The Eagle House Trust has long provided small grants of up to £500 to care leavers, who use them to pay for everything from driving lessons linked to apprenticeship or employment offers, bikes to get to college, educational trips, and accredited courses. And in 2015 we began to offer two university bursaries a year.
Only 6% of care leavers attend university, compared to almost 50% of the general population. They are also much more likely to withdraw from study than the rest of the university population. Finance is one of many challenges they face to accessing university.
The Eagle House Bursary provides each student with an extra £1,500 for each year they attend university, helping care leavers pay for many everyday essentials.
The Eagle House Trust now has six current bursary holders, and at the time of writing [July 2018] we are receiving applications for this year’s awards.
Here are some of their words:
“I’m studying music at university and having to care for instruments when you play them every day can become rather expensive. With the Eagle House bursary I have been able to pay for instrumental repairs as well as travel around London. Without the bursary I wouldn’t have had an instrument for a while and travelling would have been much harder.”
“I am an engineering student in London. The bursary has been very important to me as I have been able to pay for a laptop, textbooks, and equipment needed for my studies. For example, I attended an engineering fair recently and was able to purchase a whole range of electronic equipment. I am so grateful, and I would to thank Eagle House for the amazing support.”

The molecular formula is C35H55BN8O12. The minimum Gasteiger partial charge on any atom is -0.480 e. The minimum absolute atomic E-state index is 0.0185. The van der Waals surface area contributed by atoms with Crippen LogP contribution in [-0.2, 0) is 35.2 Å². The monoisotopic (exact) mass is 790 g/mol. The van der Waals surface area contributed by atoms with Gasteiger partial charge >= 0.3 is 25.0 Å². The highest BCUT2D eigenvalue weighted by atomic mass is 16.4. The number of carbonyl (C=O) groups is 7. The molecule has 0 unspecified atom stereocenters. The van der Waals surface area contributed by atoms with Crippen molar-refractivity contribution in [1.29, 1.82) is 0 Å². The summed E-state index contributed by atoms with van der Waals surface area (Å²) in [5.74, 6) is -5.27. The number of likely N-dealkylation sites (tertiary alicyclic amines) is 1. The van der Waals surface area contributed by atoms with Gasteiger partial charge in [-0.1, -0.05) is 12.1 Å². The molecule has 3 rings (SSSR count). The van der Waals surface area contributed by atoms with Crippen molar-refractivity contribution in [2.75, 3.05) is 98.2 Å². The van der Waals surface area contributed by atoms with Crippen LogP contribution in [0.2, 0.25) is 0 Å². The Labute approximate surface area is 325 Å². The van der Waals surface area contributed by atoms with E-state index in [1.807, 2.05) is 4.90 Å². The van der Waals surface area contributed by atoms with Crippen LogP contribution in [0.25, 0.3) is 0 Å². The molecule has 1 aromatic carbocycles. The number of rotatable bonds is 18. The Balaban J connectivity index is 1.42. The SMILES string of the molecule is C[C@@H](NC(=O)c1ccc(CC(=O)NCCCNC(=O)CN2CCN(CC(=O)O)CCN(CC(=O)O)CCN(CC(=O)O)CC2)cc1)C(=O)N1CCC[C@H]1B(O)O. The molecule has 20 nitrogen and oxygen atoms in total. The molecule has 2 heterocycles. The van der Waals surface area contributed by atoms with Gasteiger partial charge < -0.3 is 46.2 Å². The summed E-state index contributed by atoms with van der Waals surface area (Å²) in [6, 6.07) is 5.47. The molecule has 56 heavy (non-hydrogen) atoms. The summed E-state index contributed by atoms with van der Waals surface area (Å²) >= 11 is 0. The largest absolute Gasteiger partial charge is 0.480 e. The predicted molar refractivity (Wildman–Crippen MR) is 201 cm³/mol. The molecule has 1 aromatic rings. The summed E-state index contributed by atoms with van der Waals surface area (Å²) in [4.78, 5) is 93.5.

“[The bursary from Eagle House Trust] helped me in many ways during my first year, especially when the student loan didn’t quite cover what I needed! I have been able to save the last little bit I needed in order to get my first car ready for when my second year work placement starts. This gives me access to a much wider variety of placements without worrying about public transport. The bursary has really helped my overall experience of university and has made it much more enjoyable when I don’t have to worry about my finances quite as much as I would have without it.”
“I’m 22 and a care leaver, now studying in the South East. The money I received has enabled me to purchase basic, but vital, home recording gear to begin my journey as a musician, something I would have struggled to do with only my student loan. This has opened a whole new world of musical exploration for me. I’m really grateful to Somerset Community Foundation, as I now have a clear vision of the path I want to take with my education, hoping to one day help young children in care record and produce their own music."